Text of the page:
In June, this column addressed faltering U.S. competitiveness in the increasingly complex world of high technology. The major reason for this, I contend, is the failing state of U.S. education at the K-12 levels on through colleges and universities, especially in science and engineering (S&E). Consider this mélange of disturbing data, combed from current studies by think-tank RAND and the National Academy of Sciences (NAS):

  • Of 1.3 million students taking college entrance exams this year, only 23% were prepared to do math, science and English required for college-level work.
  • American youth spend more time watching TV than in school and doing homework.
  • Depending on year, school and subject, 68-93% of K-12 students are taught math, science or English by teachers without a degree in these subjects but are certified as teachers (and are dues-paying members of teachers’ unions).
  • U.S. 15-year-olds ranked 24th among 40 countries on ability to apply math to real-world problems. U.S. 12th graders performed below the world average in math and science competence. Employers report that a majority of college graduates lack basic skills in critical thinking, writing and problem solving.
  • In this decade, 38% of U.S. PhD candidates in S&E (and in the U.S. workforce) were awarded to foreign nationals.
  • Last year, undergraduate enrollment in S&E (as a part of total student population) was 38% in South Korea, 47% in France, 50% in China and 67% in Singapore.
  • More CEOs of S&P-500 companies have college degrees in S&E than any other field.
  • The U.S. is a net importer of high-technology products (manufactured goods).
  • In the past five years, 110 of 120 large chemical factories in the U.S. were closed or slated for closure. Of new, large ($1 billion invested) factories worldwide, one is in the U.S. and 50 are in China. Two major reasons for this are strangling U.S. regulations and non-availability of suitable technical management.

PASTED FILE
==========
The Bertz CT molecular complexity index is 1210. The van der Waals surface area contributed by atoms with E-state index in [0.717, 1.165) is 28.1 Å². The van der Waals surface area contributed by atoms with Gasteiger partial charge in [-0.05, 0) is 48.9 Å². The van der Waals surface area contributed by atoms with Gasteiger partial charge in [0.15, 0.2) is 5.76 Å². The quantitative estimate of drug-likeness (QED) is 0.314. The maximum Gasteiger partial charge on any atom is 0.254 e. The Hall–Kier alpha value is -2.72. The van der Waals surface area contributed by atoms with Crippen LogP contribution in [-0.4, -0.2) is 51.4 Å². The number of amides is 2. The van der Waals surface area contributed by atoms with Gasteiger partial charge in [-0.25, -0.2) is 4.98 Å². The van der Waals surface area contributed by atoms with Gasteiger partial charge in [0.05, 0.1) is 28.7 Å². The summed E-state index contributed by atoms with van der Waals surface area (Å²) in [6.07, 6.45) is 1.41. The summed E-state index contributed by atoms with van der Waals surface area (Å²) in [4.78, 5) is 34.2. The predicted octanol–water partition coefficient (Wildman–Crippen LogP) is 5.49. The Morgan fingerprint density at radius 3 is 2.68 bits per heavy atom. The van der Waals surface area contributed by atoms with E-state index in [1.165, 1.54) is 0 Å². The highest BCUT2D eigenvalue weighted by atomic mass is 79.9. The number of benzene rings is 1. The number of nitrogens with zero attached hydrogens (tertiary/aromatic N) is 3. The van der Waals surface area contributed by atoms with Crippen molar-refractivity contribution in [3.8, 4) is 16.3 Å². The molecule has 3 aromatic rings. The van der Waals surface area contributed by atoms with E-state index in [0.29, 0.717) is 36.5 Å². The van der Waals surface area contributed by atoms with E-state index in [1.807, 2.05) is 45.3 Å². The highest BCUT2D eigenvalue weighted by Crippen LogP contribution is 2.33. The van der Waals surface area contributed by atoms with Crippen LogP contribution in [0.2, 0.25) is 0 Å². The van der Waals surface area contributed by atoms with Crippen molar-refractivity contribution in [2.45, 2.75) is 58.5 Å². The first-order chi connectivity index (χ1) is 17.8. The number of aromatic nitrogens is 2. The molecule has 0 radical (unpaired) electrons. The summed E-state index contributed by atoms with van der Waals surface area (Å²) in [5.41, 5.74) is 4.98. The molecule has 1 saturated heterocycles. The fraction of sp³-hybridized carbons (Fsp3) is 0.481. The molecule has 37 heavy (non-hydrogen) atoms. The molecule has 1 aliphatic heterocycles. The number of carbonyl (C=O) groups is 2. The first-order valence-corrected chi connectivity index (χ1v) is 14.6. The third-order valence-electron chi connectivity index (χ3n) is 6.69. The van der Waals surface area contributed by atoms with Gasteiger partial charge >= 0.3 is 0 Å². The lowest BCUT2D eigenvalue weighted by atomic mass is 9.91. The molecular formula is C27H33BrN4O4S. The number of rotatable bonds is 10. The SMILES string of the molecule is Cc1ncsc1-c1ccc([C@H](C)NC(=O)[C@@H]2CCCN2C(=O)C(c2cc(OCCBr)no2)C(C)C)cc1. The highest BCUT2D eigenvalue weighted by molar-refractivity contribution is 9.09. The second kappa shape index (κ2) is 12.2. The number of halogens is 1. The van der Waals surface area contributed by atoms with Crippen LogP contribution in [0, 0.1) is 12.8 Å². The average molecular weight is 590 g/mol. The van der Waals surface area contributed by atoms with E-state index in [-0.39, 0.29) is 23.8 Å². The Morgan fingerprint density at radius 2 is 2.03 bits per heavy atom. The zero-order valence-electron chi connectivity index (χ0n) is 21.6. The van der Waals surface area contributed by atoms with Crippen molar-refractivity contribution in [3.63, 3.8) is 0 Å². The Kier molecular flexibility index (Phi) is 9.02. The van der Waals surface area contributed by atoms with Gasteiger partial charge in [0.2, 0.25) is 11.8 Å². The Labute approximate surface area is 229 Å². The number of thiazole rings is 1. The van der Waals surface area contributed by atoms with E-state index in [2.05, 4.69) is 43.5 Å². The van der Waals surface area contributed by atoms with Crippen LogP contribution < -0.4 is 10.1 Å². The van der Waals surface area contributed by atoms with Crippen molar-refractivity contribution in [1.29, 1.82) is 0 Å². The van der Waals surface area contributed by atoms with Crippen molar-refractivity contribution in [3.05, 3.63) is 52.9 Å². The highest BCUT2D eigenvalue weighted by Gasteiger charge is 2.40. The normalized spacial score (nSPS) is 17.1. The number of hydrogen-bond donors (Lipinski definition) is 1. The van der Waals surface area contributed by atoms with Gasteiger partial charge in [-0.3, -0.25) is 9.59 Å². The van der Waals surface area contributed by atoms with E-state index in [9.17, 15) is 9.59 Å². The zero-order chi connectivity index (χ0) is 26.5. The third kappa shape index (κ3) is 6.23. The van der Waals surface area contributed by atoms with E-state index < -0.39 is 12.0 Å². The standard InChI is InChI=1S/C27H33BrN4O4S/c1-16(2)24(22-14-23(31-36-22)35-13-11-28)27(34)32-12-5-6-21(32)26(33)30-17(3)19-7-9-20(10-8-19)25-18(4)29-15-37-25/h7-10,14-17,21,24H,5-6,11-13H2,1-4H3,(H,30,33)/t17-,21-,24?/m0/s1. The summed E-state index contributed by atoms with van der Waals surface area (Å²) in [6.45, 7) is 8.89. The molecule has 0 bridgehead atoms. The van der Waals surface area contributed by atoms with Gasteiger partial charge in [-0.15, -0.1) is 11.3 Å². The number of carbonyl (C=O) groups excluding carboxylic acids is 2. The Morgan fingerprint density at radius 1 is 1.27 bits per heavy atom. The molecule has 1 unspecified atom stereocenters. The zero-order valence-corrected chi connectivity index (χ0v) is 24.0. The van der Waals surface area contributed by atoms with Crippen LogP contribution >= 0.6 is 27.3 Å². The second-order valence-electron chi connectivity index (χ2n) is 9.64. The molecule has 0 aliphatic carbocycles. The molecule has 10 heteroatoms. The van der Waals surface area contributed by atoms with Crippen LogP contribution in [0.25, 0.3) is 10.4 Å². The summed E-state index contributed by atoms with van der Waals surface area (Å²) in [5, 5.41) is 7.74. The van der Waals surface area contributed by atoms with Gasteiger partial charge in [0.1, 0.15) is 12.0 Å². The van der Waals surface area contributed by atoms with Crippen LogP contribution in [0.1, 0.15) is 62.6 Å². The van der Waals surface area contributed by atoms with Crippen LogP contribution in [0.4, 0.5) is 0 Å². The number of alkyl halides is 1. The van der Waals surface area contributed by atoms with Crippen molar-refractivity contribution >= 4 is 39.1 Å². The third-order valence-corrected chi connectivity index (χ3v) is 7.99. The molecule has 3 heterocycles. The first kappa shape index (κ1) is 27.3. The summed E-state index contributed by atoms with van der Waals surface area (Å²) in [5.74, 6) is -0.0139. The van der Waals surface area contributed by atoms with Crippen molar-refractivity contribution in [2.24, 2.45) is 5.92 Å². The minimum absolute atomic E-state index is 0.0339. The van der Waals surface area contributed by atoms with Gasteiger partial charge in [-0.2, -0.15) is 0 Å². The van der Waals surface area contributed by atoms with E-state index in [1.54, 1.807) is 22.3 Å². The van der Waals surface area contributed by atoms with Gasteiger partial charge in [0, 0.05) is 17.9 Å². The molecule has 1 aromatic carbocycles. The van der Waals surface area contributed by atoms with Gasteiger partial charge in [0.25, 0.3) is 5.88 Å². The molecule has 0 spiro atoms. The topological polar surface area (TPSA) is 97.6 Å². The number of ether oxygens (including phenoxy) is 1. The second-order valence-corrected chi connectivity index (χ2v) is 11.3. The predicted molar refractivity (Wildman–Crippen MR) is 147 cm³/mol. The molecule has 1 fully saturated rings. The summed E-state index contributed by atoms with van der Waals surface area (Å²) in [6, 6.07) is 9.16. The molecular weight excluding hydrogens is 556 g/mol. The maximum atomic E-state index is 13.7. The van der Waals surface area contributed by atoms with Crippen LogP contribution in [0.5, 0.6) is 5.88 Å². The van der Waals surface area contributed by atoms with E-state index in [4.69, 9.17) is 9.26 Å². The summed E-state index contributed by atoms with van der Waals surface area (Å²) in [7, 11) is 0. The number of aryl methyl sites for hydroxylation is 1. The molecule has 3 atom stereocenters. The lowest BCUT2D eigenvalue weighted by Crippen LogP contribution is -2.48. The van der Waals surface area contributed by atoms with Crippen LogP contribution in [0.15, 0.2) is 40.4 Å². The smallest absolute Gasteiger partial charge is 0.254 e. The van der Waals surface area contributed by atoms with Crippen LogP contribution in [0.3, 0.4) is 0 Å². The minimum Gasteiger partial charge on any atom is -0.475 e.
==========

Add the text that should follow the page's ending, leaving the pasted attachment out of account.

• A dearth of S&E-trained Americans is one of the greatest threats to military security of the nation, according to a Sept. 8, 2008, Pentagon report, with concurring comments by David Tillotson (Air Force CIO), Gordon England (Deputy Secretary of Defense) and Lt. Gen. Jeffrey Sorenson (Army CIO).
It takes nothing more than a bit of experience and common sense to understand that failing American K-12 school systems create ineptitude by not arming their young charges with adequate tools to pursue a university S&E education, which has a higher degree of difficulty than most other education paths. Public school teachers and their entrenched bureaucracies have failed to perform and are directly responsible for student incompetence. Every indication is that the U.S. is imperiled by this condition, and most of the population is unaware, unconcerned and unprepared to meet the consequences of this danger.

The RAND study is a weak apologist for a status quo in American education with rationale such as the U.S. “spends significantly more per student than other industrialized nations.” I, however, would substitute the key word “spends” with “wastes.” Study authors suggest a remedy like establishing a permanent, funded entity “responsible for periodic monitoring, critically reviewing and analyzing U.S. performance and the condition of the S&E workforce.” Could RAND possibly establish and operate such an entity for the U.S. government? Just a wild guess.

The NAS was asked by Congress to examine the same issues. While not all their recommendations may be practical, it is a far superior assessment and included these specifics:
  • Annually recruit 10,000 science and mathematics teachers for K-12 level by awarding four-year, $20,000 scholarships.
  • Strengthen the skills of 250,000 teachers annually through “re-education” during summer.
  • Increase federal investment in basic research by 10% a year for seven years.
  • Provide new research grants of $500,000, payable annually over five years, to 200 of the nation’s best early career researchers.
  • Allocate at least 8% of budgets for federal R&D to “discretionary funding.”
  • Create in the Department of Energy an organization like DARPA has in the DOD.
  • Incentivize S&E education by providing 25,000 four-year scholarships at $20,000 each for U.S. citizens attending U.S. institutions.
  • Increase U.S. citizen pursuit of graduate S&E studies by providing 5,000 fellowships annually at $30,000 each.
  • Provide federal tax credits for employers to sponsor continuing S&E education.
  • Improve visa processing and one-year automatic extension for foreign graduates of S&E programs and provide work-permit enhancements.
This is a serious national concern that must be addressed before it is too late to recover. As part of the industrial backbone of the nation, you are all strongly urged to be involved in the solution. IH